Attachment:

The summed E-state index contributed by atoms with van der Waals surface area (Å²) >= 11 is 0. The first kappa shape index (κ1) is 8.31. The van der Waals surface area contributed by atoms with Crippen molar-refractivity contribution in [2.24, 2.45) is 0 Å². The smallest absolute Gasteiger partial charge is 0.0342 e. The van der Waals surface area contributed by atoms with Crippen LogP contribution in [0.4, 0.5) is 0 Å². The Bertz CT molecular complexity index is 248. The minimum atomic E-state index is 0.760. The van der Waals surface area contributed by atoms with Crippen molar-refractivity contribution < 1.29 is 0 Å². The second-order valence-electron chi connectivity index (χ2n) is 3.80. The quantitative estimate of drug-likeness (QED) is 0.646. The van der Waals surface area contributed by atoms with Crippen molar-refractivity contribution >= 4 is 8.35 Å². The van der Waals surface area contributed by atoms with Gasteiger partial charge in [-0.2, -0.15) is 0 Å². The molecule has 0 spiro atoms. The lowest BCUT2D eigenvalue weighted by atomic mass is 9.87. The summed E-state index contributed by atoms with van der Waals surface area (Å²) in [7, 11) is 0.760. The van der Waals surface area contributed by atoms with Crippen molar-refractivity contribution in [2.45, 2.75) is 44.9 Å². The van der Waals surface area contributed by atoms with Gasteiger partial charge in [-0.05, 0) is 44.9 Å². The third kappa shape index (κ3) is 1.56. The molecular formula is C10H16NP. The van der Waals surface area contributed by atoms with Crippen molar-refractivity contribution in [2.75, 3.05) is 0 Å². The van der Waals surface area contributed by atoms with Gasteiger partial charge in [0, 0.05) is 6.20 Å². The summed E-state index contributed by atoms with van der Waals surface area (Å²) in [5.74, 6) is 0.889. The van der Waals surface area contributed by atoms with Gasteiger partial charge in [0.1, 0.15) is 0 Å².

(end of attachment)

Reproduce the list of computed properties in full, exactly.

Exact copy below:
The summed E-state index contributed by atoms with van der Waals surface area (Å²) >= 11 is 0. The first kappa shape index (κ1) is 8.31. The van der Waals surface area contributed by atoms with Crippen molar-refractivity contribution in [2.24, 2.45) is 0 Å². The smallest absolute Gasteiger partial charge is 0.0342 e. The van der Waals surface area contributed by atoms with Crippen LogP contribution in [0.4, 0.5) is 0 Å². The Bertz CT molecular complexity index is 248. The minimum atomic E-state index is 0.760. The van der Waals surface area contributed by atoms with Crippen molar-refractivity contribution < 1.29 is 0 Å². The second-order valence-electron chi connectivity index (χ2n) is 3.80. The quantitative estimate of drug-likeness (QED) is 0.646. The van der Waals surface area contributed by atoms with Crippen molar-refractivity contribution >= 4 is 8.35 Å². The van der Waals surface area contributed by atoms with Gasteiger partial charge in [-0.2, -0.15) is 0 Å². The molecule has 0 spiro atoms. The lowest BCUT2D eigenvalue weighted by atomic mass is 9.87. The summed E-state index contributed by atoms with van der Waals surface area (Å²) in [7, 11) is 0.760. The van der Waals surface area contributed by atoms with Crippen molar-refractivity contribution in [2.45, 2.75) is 44.9 Å². The van der Waals surface area contributed by atoms with Gasteiger partial charge in [-0.05, 0) is 44.9 Å². The third kappa shape index (κ3) is 1.56. The molecular formula is C10H16NP. The van der Waals surface area contributed by atoms with Crippen molar-refractivity contribution in [2.75, 3.05) is 0 Å². The van der Waals surface area contributed by atoms with Gasteiger partial charge in [0, 0.05) is 6.20 Å². The summed E-state index contributed by atoms with van der Waals surface area (Å²) in [5.74, 6) is 0.889. The van der Waals surface area contributed by atoms with Gasteiger partial charge in [0.1, 0.15) is 0 Å².